Bee’s knees and heebie-jeebies: cheers to the language that lasts

Warner Brothers will turn 100 this year – the studio I mean. Not the brothers. Beaten by the clock, Harry, Jack, Sam and Albert have long been in the ground, but their Burbank icon has ordered the bubbly for April, set to raise a glass to Rin Tin Tin – the dog that rescued their bottom line from the Depression.

Down the road, Disney will follow suit in October, filling their flutes to a mouse in their case. No doubt cakes are being planned, speeches and releases. But where’s the fuss for the bee’s knees, I ask you? The cat’s pyjamas?

As a new year dawns, centenary brands will seize the limelight. Notable cities like Cairns and Mount Isa – both 100 this year – will celebrate in league with Route 66. Old Parliament House will become officially older when we mark its first sod flipped back August, 1923. But what about language? Where’s the ticker-tape pageant for heebie-jeebies?

The phrase bee’s knees emerged during the era of the flapper. Credit:iStock

Chicago cartoonist Billy DeBeck is credited as the slang’s coiner, or at least the earliest cited user. Barney Google, his popular comic strip, carried an insult on October, 1923, when Barney hollered at Snuffy Smith: “You dumb ox — Why don’t you get that stupid look offa your pan — you gimme the heeby jeebys! [sic]”

As for bee’s knees – think jazz culture. Flapper-ville. The energetic Charleston. Bathtub gin and bootleg moonshine. Because while Hollywood was cranking into action, so were the Roaring 20s. In America at least, and soon here in Oz, with a loosier-goosier feel to phrases embodied in the likes of cat’s pyjamas. Speakeasy scholars attest to other superlatives, including the duck’s quack, the monkey’s eyebrows, the oyster’s earrings and the elephant’s instep.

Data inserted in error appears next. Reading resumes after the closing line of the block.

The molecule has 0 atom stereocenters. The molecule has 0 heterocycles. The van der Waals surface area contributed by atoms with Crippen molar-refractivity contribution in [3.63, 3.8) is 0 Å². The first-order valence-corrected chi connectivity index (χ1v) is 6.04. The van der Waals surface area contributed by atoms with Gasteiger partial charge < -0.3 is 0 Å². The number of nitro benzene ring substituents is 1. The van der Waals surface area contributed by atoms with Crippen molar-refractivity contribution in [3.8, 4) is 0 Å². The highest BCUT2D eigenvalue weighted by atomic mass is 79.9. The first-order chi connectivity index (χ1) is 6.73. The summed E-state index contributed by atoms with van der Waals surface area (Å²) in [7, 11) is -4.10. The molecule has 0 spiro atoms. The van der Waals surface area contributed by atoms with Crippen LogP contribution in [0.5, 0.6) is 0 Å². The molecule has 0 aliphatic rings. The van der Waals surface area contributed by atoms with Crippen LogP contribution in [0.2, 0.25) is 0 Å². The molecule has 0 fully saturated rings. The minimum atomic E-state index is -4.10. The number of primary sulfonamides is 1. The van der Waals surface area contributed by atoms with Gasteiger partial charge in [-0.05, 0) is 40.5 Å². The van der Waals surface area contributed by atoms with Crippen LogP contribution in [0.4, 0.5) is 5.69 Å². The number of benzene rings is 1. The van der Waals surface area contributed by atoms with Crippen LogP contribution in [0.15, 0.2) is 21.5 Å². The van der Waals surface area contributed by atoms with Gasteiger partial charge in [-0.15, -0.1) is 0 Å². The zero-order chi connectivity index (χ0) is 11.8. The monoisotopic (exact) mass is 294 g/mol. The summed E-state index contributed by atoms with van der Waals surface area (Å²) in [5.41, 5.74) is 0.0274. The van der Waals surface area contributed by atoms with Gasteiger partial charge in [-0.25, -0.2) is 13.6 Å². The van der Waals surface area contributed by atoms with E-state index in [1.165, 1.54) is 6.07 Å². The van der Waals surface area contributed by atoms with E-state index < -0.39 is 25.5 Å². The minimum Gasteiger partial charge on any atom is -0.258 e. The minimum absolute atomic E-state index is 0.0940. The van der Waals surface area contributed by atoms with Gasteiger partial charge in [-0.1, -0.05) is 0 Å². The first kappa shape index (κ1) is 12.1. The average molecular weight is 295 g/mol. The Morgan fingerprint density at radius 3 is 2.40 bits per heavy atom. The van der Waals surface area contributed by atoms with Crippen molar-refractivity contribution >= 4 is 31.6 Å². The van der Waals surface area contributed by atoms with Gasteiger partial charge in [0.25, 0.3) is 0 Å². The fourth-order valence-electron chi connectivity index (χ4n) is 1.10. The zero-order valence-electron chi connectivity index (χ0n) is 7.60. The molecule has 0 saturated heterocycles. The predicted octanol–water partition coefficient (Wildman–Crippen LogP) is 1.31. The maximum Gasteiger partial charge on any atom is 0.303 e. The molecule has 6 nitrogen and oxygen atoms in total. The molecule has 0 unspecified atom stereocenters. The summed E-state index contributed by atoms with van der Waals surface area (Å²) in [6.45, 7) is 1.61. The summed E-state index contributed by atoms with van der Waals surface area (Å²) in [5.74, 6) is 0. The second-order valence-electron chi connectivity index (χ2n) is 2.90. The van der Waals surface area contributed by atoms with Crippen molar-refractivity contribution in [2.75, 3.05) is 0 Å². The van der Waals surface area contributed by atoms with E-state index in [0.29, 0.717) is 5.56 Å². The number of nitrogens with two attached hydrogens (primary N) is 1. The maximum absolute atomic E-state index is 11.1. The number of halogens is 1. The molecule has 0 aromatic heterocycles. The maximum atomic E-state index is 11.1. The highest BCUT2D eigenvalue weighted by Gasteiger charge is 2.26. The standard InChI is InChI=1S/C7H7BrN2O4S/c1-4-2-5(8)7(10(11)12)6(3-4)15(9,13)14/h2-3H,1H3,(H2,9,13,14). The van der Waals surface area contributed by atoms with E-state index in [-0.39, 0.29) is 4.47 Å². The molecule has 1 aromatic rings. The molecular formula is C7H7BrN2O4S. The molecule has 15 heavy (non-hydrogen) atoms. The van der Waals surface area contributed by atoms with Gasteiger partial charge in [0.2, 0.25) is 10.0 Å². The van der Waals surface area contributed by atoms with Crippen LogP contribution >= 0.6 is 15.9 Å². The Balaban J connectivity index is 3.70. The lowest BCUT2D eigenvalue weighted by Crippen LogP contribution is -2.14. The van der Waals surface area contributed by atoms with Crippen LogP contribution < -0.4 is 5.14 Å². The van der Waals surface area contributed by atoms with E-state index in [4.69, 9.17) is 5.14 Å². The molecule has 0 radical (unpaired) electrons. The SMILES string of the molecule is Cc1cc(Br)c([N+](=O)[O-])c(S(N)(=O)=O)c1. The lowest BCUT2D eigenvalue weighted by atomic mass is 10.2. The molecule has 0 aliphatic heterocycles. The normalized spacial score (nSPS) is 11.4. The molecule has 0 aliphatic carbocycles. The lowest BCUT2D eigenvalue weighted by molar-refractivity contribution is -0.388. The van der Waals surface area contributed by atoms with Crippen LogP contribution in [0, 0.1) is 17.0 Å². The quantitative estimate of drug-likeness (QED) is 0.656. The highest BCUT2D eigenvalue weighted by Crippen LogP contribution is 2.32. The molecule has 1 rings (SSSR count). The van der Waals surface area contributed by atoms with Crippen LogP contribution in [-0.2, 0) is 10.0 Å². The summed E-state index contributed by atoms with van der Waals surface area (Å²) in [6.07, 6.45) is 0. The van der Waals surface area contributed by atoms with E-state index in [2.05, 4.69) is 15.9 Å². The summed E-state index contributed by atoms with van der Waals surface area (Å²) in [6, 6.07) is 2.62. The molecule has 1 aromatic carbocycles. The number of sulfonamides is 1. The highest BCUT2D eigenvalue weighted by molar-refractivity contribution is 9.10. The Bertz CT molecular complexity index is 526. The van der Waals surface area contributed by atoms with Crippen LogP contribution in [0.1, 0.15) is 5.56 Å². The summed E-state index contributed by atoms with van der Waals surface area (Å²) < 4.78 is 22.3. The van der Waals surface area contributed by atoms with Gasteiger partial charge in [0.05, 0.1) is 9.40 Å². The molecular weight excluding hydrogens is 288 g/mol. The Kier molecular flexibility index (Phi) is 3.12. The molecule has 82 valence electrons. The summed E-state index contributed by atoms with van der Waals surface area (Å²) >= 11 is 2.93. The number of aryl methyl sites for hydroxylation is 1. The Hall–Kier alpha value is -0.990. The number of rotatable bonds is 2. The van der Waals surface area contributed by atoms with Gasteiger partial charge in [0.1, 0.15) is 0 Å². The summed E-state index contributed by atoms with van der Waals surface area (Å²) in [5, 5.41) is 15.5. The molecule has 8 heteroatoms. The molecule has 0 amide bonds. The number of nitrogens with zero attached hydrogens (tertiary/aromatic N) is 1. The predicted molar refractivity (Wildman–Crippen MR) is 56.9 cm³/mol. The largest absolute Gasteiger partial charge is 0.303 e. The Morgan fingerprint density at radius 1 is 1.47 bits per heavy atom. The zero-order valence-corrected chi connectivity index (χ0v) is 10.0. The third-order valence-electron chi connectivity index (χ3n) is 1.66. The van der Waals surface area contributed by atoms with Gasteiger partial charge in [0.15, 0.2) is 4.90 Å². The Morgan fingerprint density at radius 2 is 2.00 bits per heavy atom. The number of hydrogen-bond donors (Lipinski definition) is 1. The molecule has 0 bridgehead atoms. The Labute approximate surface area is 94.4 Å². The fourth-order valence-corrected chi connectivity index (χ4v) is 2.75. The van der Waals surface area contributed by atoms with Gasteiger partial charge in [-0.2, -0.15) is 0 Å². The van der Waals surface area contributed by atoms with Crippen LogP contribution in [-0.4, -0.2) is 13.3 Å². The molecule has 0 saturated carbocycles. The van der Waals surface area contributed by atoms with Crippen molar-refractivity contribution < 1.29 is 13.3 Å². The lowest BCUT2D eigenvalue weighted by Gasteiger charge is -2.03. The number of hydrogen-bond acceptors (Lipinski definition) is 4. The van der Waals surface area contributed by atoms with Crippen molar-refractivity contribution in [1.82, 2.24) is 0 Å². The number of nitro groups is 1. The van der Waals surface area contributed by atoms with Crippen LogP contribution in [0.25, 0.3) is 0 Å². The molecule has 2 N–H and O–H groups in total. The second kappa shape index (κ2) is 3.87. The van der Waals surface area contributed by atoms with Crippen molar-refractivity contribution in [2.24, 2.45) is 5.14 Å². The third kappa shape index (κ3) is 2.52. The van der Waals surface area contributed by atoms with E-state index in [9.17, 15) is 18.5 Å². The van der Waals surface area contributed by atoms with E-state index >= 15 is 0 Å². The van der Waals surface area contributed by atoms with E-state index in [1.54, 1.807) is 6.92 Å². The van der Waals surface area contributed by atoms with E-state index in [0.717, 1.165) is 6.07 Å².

Sadly, that last lot didn’t last the trip. Unlike mass media, another 1923 coinage, forged by the film boom. Combining new communication tools with a surge of postwar optimism, media found fresh platforms a century ago. Programme – the word – came into its own, as did readership and hand-held, crystal set and news bulletin, while Wurlitzer and answering machine lived a few slots down the timeline.

Verbs also did things 100 years back. Deplane and hijack make an eerie couple. Hitch-hike and slenderise, kayo and ghost-write. In a curious twist, debunk was born a century before prebunk (to expose fake news in advance) saw the light of day. Meanwhile project (the verb) took on a clinical nuance, as expressed by English evolutionary biologist Julian Huxley in 1923: “Certain neurotic types project their depression so as to colour everything…a gloomy black.”

Yes, Freudian language was another big mother. Sorry, big mover. The likes of id and superego were soon to emerge, a sequel to the cognitive batch of neurosis and inferiority complex, plus intelligence quotient and learning curve. A few isms arrived as well, including fundamentalism and absenteeism, while transvestites and drama queens joined the flappers in the camel-trot.

That dance soon sputtered, along with helicopterist and squanderous, proving that not every 1923 invention had Vegemite’s stamina, our toast-worthy brand reaching the shelves a century back. Railodok (some sort of panoramic carriage) and radish (an anti-Communist feigning to be a Communist) also derailed, surpassed by robot and aerosol, eye shadow and facelifting, jobless and road sense.

Where’s the royal telegram for such durable words? The cake, the bunting, the civic hoop-la? This year, as the world readies to worship a mouse, or snip ribbons in Cairns, you’ll find me swilling bathtub gin in a jazz bar, or asking the keeper for their cellar’s best champagne, the very caterpillar’s kimono no less.

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